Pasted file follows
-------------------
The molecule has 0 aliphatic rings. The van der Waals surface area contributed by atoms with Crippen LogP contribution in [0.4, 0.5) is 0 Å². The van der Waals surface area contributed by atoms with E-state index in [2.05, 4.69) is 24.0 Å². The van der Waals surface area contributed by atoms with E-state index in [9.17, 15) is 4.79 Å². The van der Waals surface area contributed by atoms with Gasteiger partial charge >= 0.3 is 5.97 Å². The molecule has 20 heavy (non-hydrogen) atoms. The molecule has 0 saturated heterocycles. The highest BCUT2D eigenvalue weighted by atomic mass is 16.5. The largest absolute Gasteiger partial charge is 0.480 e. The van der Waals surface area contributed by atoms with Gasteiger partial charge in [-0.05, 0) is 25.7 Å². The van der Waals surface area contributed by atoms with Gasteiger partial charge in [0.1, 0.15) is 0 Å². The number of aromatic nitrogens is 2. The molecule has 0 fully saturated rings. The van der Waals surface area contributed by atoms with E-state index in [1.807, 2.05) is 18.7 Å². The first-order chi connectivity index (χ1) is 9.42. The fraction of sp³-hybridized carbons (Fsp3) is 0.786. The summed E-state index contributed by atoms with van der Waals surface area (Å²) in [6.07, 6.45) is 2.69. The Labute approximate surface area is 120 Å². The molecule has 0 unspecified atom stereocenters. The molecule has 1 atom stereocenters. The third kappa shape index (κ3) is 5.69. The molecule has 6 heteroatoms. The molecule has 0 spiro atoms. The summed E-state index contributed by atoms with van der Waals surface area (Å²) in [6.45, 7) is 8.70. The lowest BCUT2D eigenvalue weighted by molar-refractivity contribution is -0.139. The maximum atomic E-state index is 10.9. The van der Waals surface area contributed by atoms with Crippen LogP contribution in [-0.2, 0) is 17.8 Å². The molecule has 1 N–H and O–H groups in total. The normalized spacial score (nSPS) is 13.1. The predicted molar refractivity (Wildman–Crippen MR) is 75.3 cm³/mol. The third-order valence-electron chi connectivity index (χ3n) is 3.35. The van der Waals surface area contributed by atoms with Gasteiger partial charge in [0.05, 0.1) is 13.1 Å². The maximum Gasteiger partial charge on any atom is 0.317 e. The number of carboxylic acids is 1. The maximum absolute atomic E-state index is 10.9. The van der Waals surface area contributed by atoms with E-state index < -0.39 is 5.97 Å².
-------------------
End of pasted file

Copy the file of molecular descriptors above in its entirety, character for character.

The molecule has 0 aliphatic rings. The van der Waals surface area contributed by atoms with Crippen LogP contribution in [0.4, 0.5) is 0 Å². The van der Waals surface area contributed by atoms with E-state index in [2.05, 4.69) is 24.0 Å². The van der Waals surface area contributed by atoms with E-state index in [9.17, 15) is 4.79 Å². The van der Waals surface area contributed by atoms with Gasteiger partial charge >= 0.3 is 5.97 Å². The molecule has 20 heavy (non-hydrogen) atoms. The molecule has 0 saturated heterocycles. The highest BCUT2D eigenvalue weighted by atomic mass is 16.5. The largest absolute Gasteiger partial charge is 0.480 e. The van der Waals surface area contributed by atoms with Gasteiger partial charge in [-0.05, 0) is 25.7 Å². The van der Waals surface area contributed by atoms with Gasteiger partial charge in [0.1, 0.15) is 0 Å². The number of aromatic nitrogens is 2. The molecule has 0 fully saturated rings. The van der Waals surface area contributed by atoms with E-state index in [1.807, 2.05) is 18.7 Å². The first-order chi connectivity index (χ1) is 9.42. The fraction of sp³-hybridized carbons (Fsp3) is 0.786. The summed E-state index contributed by atoms with van der Waals surface area (Å²) in [6.07, 6.45) is 2.69. The Labute approximate surface area is 120 Å². The molecule has 0 unspecified atom stereocenters. The molecule has 1 atom stereocenters. The third kappa shape index (κ3) is 5.69. The molecule has 6 heteroatoms. The molecule has 0 spiro atoms. The summed E-state index contributed by atoms with van der Waals surface area (Å²) in [6.45, 7) is 8.70. The lowest BCUT2D eigenvalue weighted by molar-refractivity contribution is -0.139. The maximum atomic E-state index is 10.9. The van der Waals surface area contributed by atoms with Crippen LogP contribution in [-0.2, 0) is 17.8 Å². The molecule has 1 N–H and O–H groups in total. The normalized spacial score (nSPS) is 13.1. The predicted molar refractivity (Wildman–Crippen MR) is 75.3 cm³/mol. The third-order valence-electron chi connectivity index (χ3n) is 3.35. The van der Waals surface area contributed by atoms with Gasteiger partial charge in [0.05, 0.1) is 13.1 Å². The maximum Gasteiger partial charge on any atom is 0.317 e. The number of carboxylic acids is 1. The maximum absolute atomic E-state index is 10.9. The van der Waals surface area contributed by atoms with E-state index < -0.39 is 5.97 Å².